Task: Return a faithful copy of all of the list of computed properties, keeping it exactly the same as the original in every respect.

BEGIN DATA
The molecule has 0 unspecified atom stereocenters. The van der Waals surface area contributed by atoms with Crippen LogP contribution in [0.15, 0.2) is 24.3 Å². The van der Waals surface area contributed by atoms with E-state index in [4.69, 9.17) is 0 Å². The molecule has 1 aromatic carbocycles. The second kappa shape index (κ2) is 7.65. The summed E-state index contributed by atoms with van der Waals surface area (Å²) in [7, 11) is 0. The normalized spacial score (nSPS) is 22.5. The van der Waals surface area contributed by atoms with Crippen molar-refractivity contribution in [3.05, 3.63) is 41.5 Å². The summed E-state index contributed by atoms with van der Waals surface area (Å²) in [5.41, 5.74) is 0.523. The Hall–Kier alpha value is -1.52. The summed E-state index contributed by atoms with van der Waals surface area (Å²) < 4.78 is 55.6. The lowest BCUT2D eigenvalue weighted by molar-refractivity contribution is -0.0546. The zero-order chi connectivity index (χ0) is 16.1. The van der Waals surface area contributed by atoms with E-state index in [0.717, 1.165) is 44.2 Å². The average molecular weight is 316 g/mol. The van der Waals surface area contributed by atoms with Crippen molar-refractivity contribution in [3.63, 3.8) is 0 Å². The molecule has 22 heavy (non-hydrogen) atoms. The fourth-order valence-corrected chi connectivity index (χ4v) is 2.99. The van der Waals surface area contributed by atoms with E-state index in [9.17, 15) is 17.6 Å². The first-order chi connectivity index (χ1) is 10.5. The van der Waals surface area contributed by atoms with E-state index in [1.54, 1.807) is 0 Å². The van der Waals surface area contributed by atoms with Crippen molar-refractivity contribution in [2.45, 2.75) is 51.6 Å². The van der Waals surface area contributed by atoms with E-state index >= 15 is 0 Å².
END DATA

The molecule has 0 unspecified atom stereocenters. The van der Waals surface area contributed by atoms with Crippen LogP contribution in [0.15, 0.2) is 24.3 Å². The van der Waals surface area contributed by atoms with E-state index in [4.69, 9.17) is 0 Å². The molecule has 1 aromatic carbocycles. The second kappa shape index (κ2) is 7.65. The summed E-state index contributed by atoms with van der Waals surface area (Å²) in [7, 11) is 0. The normalized spacial score (nSPS) is 22.5. The van der Waals surface area contributed by atoms with Crippen molar-refractivity contribution in [3.05, 3.63) is 41.5 Å². The summed E-state index contributed by atoms with van der Waals surface area (Å²) in [5.41, 5.74) is 0.523. The Hall–Kier alpha value is -1.52. The summed E-state index contributed by atoms with van der Waals surface area (Å²) < 4.78 is 55.6. The lowest BCUT2D eigenvalue weighted by molar-refractivity contribution is -0.0546. The zero-order chi connectivity index (χ0) is 16.1. The van der Waals surface area contributed by atoms with E-state index in [0.717, 1.165) is 44.2 Å². The average molecular weight is 316 g/mol. The van der Waals surface area contributed by atoms with Crippen molar-refractivity contribution in [3.63, 3.8) is 0 Å². The molecule has 22 heavy (non-hydrogen) atoms. The fourth-order valence-corrected chi connectivity index (χ4v) is 2.99. The van der Waals surface area contributed by atoms with E-state index in [9.17, 15) is 17.6 Å². The first-order chi connectivity index (χ1) is 10.5. The van der Waals surface area contributed by atoms with E-state index in [1.54, 1.807) is 0 Å². The van der Waals surface area contributed by atoms with Crippen molar-refractivity contribution in [2.45, 2.75) is 51.6 Å². The van der Waals surface area contributed by atoms with E-state index >= 15 is 0 Å².